The broader left could learn a great deal from the queer community, which has long taken the attitude that caring for oneself and one’s friends in a world of prejudice is not an optional part of the struggle—in many ways, it is the struggle. Writer and trans icon Kate Bornstein’s rule number one is “Do whatever it takes to make your life more worth living. Just don’t be mean.” It’s more than likely that one of the reasons that the trans and queer communities continue to make such gains in culture, despite a violent backlash, is the broad recognition that self-care, mutual aid, and gentle support can be tools of resistance, too. After the Orlando massacre, LGBTQ people across the world started posting selfies under the hashtag #queerselflove. In the midst of the horror, the public mourning, and the fear, queer people of all ages and backgrounds across the world engaged in some light-hearted celebration of ourselves, of one another.

The ideology of wellbeing may be exploitative, and the tendency of the left to fetishize despair is understandable, but it is not acceptable—and if we waste energy hating ourselves, nothing’s ever going to change. If hope is too hard to manage, the least we can do is take basic care of ourselves. On my greyest days, I remind myself of the words of the poet and activist Audre Lorde, who knew a thing or two about survival in an inhuman world, and wrote that self care “is not self-indulgence—it is self-preservation, and that is an act of political warfare.”"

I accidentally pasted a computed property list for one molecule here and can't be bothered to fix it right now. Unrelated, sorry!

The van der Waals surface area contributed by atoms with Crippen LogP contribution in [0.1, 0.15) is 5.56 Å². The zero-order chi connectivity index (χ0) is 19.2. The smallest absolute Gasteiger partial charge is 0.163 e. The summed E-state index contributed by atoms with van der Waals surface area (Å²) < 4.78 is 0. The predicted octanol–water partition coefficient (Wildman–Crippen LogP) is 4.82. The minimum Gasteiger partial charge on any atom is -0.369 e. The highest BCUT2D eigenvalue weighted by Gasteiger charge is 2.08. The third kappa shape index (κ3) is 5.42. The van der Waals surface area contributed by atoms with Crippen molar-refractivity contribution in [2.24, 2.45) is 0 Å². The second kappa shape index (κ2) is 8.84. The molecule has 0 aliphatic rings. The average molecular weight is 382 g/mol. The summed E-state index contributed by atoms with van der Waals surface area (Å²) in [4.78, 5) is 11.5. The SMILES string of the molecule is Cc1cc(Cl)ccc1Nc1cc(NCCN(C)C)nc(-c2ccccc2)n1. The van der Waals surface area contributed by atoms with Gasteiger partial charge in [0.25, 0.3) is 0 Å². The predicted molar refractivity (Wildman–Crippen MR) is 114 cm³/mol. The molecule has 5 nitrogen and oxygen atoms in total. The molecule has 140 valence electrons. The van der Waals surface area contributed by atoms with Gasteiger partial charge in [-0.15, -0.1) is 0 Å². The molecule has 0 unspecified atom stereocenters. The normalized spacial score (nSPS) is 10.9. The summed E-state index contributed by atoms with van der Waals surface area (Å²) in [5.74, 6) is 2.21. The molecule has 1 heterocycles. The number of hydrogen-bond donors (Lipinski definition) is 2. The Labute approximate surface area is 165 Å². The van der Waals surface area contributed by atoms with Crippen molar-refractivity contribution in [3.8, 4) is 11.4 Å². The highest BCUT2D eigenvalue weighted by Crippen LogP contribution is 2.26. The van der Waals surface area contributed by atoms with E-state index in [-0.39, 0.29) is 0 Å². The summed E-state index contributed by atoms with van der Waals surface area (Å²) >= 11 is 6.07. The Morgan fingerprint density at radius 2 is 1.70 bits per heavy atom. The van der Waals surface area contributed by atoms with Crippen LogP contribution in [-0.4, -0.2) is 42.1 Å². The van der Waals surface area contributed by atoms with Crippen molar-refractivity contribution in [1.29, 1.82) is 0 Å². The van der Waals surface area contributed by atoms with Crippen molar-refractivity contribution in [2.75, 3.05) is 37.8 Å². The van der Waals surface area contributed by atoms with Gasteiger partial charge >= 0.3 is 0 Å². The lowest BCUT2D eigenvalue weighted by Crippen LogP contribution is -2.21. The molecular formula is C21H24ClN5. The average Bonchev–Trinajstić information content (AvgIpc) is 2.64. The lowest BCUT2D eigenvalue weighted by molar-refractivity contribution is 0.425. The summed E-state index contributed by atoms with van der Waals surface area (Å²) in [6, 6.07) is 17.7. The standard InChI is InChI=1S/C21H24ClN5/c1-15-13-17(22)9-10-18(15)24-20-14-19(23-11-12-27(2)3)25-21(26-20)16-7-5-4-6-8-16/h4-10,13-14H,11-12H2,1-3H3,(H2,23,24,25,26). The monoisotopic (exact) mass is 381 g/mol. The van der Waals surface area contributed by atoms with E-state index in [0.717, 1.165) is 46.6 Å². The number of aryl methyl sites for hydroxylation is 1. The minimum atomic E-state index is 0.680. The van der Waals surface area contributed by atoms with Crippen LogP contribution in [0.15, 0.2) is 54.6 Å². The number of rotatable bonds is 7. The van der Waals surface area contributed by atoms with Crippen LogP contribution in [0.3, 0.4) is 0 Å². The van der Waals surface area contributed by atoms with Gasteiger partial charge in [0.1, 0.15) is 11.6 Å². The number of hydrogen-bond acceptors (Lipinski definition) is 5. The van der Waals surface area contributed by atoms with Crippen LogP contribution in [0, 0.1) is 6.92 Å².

lauriepenny  2016  feminism  happiness  culture  capitalism  neoliberalism  self-care  katebornstein  audrelorde  chloeking  chrismaisano  well-being  latecapitalism  work  emotionallabor  poverty  injustice  labor  privation  justice  socialjustice  society  democracy  gtd  hopelessness  despair 
july 2016 by robertogreco
The “parenting happiness gap” is real, new research confirms — Quartz
"It’s an almost immutable fact: Regardless of what country you live in, and what stage of life you might be at, having kids makes you significantly less happy compared to people who don’t have kids. It’s called the parenting happiness gap.

New research to be published in the American Journal of Sociology shows that American parents are especially miserable on this front, posting the largest gap (13%) in a group of 22 developed countries.

But the research also shows that it doesn’t have to be this way. Every other country had smaller gaps, and some, including Russia, France, Finland, Sweden, Norway, Spain, Hungary, and Portugal, actually showed happiness gains for parents.

The researchers, led by Jennifer Glass at the University of Texas, looked at what impact policies such as paid sick and vacation leave and subsidized child care have on closing that gap. It was 100%.